Amy worked as a special education teacher for children with disabilities. Her students have autism, intellectual disabilities, and other severe limitations. She also held the position of Special Education Department Chair for her Fairfax County public school in Northern Virginia. In November 2016 she developed chronic migraines. A migraine is much more than just a headache, and chronic migraines are unrelenting torture. Amy lives every day with pain to some degree, ranging from tolerable to incapacitating. She has no pain-free days. Her symptoms include extreme sensitivity to light and sound, blurry vision, difficulty concentrating, and intense pain that worsens with movement. Regularly, the pain becomes so intense she needs to go to the Emergency Room, and several times she has been admitted to the hospital for treatment. As her headaches got worse and never got better, Amy saw a doctor who referred her to a migraine specialist, who referred her to a leading institute for migraine headache treatment, The Jefferson Headache Center at Philadelphia University. Amy applied for Short Term Disability and was approved by the insurance company, Liberty Mutual. But as her claim continued, Liberty Mutual got tired of paying. Although there was no change in her condition, Liberty Mutual denied Amy’s claim for Long Term Disability benefits.
Disability Benefits Denied after Migraine Diagnosis
The problem? Migraines and the accompanying pain are primarily subjective. Pain is based on what the patient says, and migraines are not normally detectable by MRI or a CT scan or other objective test. But that does not mean migraine headaches aren’t real. Amy’s neurologist gave ample proof in her statements that Amy’s condition is disabling. She was hospitalized on multiple occasions for symptoms of her migraine. Most of Amy's job is computer work, staff meetings, and interacting with disabled students and fellow teachers. Imagine trying to complete a 40 hour work week that includes all of those things while having sensitivity to light and sound and chronic pain.
Why Careful Review of Your Actual Job Description is Important
Unfortunately, Liberty Mutual didn’t bother to look into all that Amy’s job entailed. They never asked any questions or bothered to meet her in person. Dr. Selkirk, the reviewer hired for Amy’s case, was paid by Liberty Mutual. He is a neurologist, but his resume shows that he’s a researcher, not a treating provider. He primarily researches Multiple Sclerosis and doesn’t interact with patients. His review of Amy’s records acknowledges that she gets migraines, but Selkirk stated that due to the lack of MRI evidence there is no underlying cause to her symptoms. Basically, he is saying he doesn’t believe her – without any reason or cause whatsoever to think she is dishonest. Dr. Selkirk calls this special education teacher whose doctors all support her claim and who has pursued regular treatment for her condition, a liar, a fake and a cheat. And Liberty Mutual believes him, instead of the person whom they insure and her doctors. Nice work, Liberty Mutual.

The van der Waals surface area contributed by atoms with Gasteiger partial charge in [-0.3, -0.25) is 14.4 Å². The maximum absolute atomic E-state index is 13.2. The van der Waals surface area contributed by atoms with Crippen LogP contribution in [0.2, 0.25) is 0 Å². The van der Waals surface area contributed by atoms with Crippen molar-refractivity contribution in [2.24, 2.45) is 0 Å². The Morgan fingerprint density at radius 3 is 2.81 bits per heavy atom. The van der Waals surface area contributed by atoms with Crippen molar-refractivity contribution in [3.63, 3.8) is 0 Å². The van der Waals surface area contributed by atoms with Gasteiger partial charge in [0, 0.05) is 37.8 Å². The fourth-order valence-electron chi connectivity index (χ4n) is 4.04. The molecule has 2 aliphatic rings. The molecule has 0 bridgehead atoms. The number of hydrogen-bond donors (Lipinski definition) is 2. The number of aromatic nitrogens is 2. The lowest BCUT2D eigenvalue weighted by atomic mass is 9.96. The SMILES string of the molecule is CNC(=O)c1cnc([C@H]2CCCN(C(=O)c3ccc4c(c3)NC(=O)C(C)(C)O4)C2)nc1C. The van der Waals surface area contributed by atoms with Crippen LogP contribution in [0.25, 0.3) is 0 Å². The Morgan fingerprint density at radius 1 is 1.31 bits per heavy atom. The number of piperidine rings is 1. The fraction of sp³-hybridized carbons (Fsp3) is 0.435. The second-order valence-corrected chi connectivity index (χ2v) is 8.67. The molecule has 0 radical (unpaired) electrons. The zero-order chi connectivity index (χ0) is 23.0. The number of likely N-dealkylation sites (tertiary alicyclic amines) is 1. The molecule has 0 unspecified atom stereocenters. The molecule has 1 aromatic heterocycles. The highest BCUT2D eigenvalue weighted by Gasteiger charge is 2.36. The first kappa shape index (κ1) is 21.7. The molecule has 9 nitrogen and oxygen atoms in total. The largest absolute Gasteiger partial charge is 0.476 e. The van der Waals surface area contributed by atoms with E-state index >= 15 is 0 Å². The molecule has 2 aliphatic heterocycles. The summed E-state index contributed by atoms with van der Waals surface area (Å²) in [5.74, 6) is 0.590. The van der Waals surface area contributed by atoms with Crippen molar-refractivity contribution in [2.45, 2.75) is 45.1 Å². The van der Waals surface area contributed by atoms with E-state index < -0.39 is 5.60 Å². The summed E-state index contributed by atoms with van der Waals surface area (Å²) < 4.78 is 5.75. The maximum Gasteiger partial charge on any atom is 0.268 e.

How BenGlassLaw Was Able to Help
BenGlassLaw won this appeal by pointing out these two key errors: Liberty Mutual never discovered what Amy’s job demanded of her. Their reviewer, Dr. Selkirk, relied only on paper records. He never conducted an in-person interview of Amy or talked to her doctors. And the law is clear: in chronic pain cases, which by definition rely on subjective evidence, insurance companies can’t just deny a claim by saying “we don’t believe you.” If they truly don’t believe a claimant, they have to have some reason why: treating physicians who don’t support the claim, surveillance footage, something. Simply ignoring information like intense pain caused by chronic migraines would never hold up in court. Liberty Mutual reviewed the appeal and Amy was approved for Long Term Disability benefits. She receives over $5,300 per month, and if she remains disabled for the life of her policy she would receive benefits for over twenty years. The total value of her claim could be well over $1.2 million. Of course, everyone – Amy most of all – hopes the doctors can find an effective treatment for her migraine condition. Then Amy can get back to her classroom and to the students she loves.